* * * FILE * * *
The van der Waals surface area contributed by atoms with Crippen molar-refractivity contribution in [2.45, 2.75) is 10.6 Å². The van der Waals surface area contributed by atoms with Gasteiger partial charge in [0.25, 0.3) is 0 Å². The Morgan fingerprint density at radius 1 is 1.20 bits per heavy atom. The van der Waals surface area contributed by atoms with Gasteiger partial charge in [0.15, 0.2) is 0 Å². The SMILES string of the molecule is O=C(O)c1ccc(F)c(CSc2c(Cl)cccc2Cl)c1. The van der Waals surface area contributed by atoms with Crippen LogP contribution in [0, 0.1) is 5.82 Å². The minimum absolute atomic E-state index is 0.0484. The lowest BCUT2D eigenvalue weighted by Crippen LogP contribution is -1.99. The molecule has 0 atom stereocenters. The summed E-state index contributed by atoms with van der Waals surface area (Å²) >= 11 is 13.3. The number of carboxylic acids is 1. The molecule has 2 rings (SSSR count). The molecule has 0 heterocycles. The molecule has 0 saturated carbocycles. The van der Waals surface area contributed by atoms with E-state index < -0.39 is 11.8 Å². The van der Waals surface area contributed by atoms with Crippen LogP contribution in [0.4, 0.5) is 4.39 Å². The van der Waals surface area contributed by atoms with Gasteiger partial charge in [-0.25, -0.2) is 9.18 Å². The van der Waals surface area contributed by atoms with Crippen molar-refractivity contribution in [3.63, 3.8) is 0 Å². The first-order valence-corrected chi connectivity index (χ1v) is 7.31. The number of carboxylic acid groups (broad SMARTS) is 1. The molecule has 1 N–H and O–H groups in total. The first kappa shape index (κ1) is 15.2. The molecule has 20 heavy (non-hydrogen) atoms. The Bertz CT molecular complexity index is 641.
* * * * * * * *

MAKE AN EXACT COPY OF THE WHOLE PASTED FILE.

The van der Waals surface area contributed by atoms with Crippen molar-refractivity contribution in [2.45, 2.75) is 10.6 Å². The van der Waals surface area contributed by atoms with Gasteiger partial charge in [0.25, 0.3) is 0 Å². The Morgan fingerprint density at radius 1 is 1.20 bits per heavy atom. The van der Waals surface area contributed by atoms with Gasteiger partial charge in [0.15, 0.2) is 0 Å². The SMILES string of the molecule is O=C(O)c1ccc(F)c(CSc2c(Cl)cccc2Cl)c1. The van der Waals surface area contributed by atoms with Crippen LogP contribution in [0, 0.1) is 5.82 Å². The minimum absolute atomic E-state index is 0.0484. The lowest BCUT2D eigenvalue weighted by Crippen LogP contribution is -1.99. The molecule has 0 atom stereocenters. The summed E-state index contributed by atoms with van der Waals surface area (Å²) >= 11 is 13.3. The number of carboxylic acids is 1. The molecule has 2 rings (SSSR count). The molecule has 0 heterocycles. The molecule has 0 saturated carbocycles. The van der Waals surface area contributed by atoms with E-state index < -0.39 is 11.8 Å². The van der Waals surface area contributed by atoms with Crippen LogP contribution in [0.4, 0.5) is 4.39 Å². The van der Waals surface area contributed by atoms with Gasteiger partial charge in [-0.25, -0.2) is 9.18 Å². The van der Waals surface area contributed by atoms with Crippen molar-refractivity contribution in [3.63, 3.8) is 0 Å². The first-order valence-corrected chi connectivity index (χ1v) is 7.31. The number of carboxylic acid groups (broad SMARTS) is 1. The molecule has 1 N–H and O–H groups in total. The first kappa shape index (κ1) is 15.2. The molecule has 20 heavy (non-hydrogen) atoms. The Bertz CT molecular complexity index is 641.